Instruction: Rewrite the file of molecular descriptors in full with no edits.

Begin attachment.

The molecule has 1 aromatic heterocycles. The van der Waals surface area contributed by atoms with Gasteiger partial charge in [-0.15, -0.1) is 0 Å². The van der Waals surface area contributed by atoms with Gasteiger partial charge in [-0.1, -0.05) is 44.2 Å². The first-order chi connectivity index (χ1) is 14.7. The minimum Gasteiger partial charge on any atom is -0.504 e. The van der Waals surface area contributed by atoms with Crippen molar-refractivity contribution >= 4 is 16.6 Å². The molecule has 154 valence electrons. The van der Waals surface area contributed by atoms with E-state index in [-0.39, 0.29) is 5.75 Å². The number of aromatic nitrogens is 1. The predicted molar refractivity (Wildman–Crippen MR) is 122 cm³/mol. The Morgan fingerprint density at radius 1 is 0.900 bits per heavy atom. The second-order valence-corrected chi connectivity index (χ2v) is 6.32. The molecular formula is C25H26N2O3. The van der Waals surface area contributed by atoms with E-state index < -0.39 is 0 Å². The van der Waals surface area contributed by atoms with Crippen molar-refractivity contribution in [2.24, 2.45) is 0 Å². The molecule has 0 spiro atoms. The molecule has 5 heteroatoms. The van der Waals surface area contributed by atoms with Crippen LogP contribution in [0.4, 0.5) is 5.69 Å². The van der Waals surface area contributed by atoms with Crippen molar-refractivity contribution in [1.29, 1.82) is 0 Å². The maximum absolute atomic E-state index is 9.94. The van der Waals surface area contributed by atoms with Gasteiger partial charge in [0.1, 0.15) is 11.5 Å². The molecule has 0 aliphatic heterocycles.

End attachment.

The molecule has 1 aromatic heterocycles. The van der Waals surface area contributed by atoms with Gasteiger partial charge in [-0.15, -0.1) is 0 Å². The van der Waals surface area contributed by atoms with Gasteiger partial charge in [-0.1, -0.05) is 44.2 Å². The first-order chi connectivity index (χ1) is 14.7. The minimum Gasteiger partial charge on any atom is -0.504 e. The van der Waals surface area contributed by atoms with Crippen molar-refractivity contribution >= 4 is 16.6 Å². The molecule has 154 valence electrons. The van der Waals surface area contributed by atoms with E-state index in [-0.39, 0.29) is 5.75 Å². The number of aromatic nitrogens is 1. The predicted molar refractivity (Wildman–Crippen MR) is 122 cm³/mol. The Morgan fingerprint density at radius 1 is 0.900 bits per heavy atom. The second-order valence-corrected chi connectivity index (χ2v) is 6.32. The molecular formula is C25H26N2O3. The van der Waals surface area contributed by atoms with E-state index < -0.39 is 0 Å². The van der Waals surface area contributed by atoms with Crippen molar-refractivity contribution in [2.24, 2.45) is 0 Å². The molecule has 0 spiro atoms. The molecule has 5 heteroatoms. The van der Waals surface area contributed by atoms with Crippen LogP contribution in [0.4, 0.5) is 5.69 Å². The van der Waals surface area contributed by atoms with Crippen molar-refractivity contribution in [1.29, 1.82) is 0 Å². The maximum absolute atomic E-state index is 9.94. The van der Waals surface area contributed by atoms with Gasteiger partial charge in [0.1, 0.15) is 11.5 Å². The molecule has 0 aliphatic heterocycles.